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    Interesting as our last visit we were told different. Ethan is 3 and dx less than a month ago. At dx his A1c was 10.3. We were told that ideally they would like to get that below 8, and below 7 would be even better but that is hard to do in young children. So she's not saying that below 7 is bad, in fact it's desired, just that it's hard in the younger ones. She's saying a more realistic target is 8.

    I don't know what the answer is, but I do agree that if there are claims that younger ones better tolerate higher BG numbers then I would like to see the studies to support that. But that's just how I am. Not that I don't trust what people tell me, just that I like to see the details behind what I'm being told.
     
  12. Nightowl

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    I am trying to figure out what could possibly be the motivation for a comment like this. I can't imagine any parent of a type 1 diabetic child not being interested in this question. You could have easily skipped over this thread if it held no particular charm for you, but to so rudely dismiss it I think reveals that there is something about this question that you find personally uncomfortable.
     
  13. hawkeyegirl

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    In my post I did say that I think running them high is riskier than mild or moderate lows, neither of which would cause unconsciousness or seizures. Certainly severe lows are to be avoided at all costs, but just because the risk of them is more immediate, I don't know that the overall DAMAGE caused by them is any greater than the damage caused by an A1c in the 8s or higher.

    Really, as long as the parent is doing their best to achieve low BGs without having serious lows, that's all they can do. But I do worry that some parents hear that an 8 A1c is "just fine" and don't really work very hard at getting it lower. If you can get it lower without severe lows, I can't imagine why that's not a good thing.

    ETA: This is, of course, my opinion. I'm not an endo, and it doesn't appear that there are any studies on this. What I do know is that lifetime A1c is STRONGLY correlated with complications, and I believe every day counts. Lord knows it would be a heck of a lot easier to run Jack higher and get some damn sleep sometime. :cwds: I kill myself for his A1c, and it is worth every minute.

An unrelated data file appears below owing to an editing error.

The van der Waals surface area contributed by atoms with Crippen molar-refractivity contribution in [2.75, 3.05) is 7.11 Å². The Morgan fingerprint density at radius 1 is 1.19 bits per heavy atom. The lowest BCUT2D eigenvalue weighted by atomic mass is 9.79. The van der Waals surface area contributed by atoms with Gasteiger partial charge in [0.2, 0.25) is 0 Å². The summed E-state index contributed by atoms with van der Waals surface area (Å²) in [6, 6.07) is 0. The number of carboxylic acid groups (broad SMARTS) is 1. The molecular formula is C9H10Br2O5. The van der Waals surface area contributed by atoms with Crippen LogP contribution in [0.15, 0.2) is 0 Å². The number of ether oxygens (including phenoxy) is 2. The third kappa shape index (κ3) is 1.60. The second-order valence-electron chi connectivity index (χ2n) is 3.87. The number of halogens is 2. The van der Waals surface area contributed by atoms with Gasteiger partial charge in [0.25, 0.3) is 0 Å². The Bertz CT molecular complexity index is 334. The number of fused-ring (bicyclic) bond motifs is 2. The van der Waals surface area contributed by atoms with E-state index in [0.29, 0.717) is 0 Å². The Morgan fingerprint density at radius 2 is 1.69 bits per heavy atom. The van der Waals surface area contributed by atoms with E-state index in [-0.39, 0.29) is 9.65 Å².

Last edited: May 15, 2009
  14. Darryl

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    Monica, that is a good study - thank you! I assume ESRD means the worst possible outcome? Does the full text article speak to more typical/partial nephropathy, that which affects a broader population?

    At the bottom of the same web page are links to two other studies that imply that children under the age of 10 may have delay onset of complications:

    From this study:
    http://care.diabetesjournals.org/cgi/content/full/30/9/2338

    The cumulative incidence of blindness and RRT during follow-up was significantly higher in the pubertal-onset group than that in the prepubertal-onset group (Fig. 1A). However, analysis by whether the subject attained 18 years of age demonstrated no significant difference in cumulative incidence between these complications, regardless of age at onset (Fig. 1B).
    This study does conclude that complications may be delayed for children dx'd before puberty, and explain that this is likely due to the fact that BG control is most difficult during puberty. This would reinforce the DCCT's conclusion that the first 10 years of BG control matter the most, regardless of when those 10 years may fall. Regardless, both studies conclude that by age 18, the complications were equally prevalent regardless of age of onset.
     
  15. Darryl

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    Barb,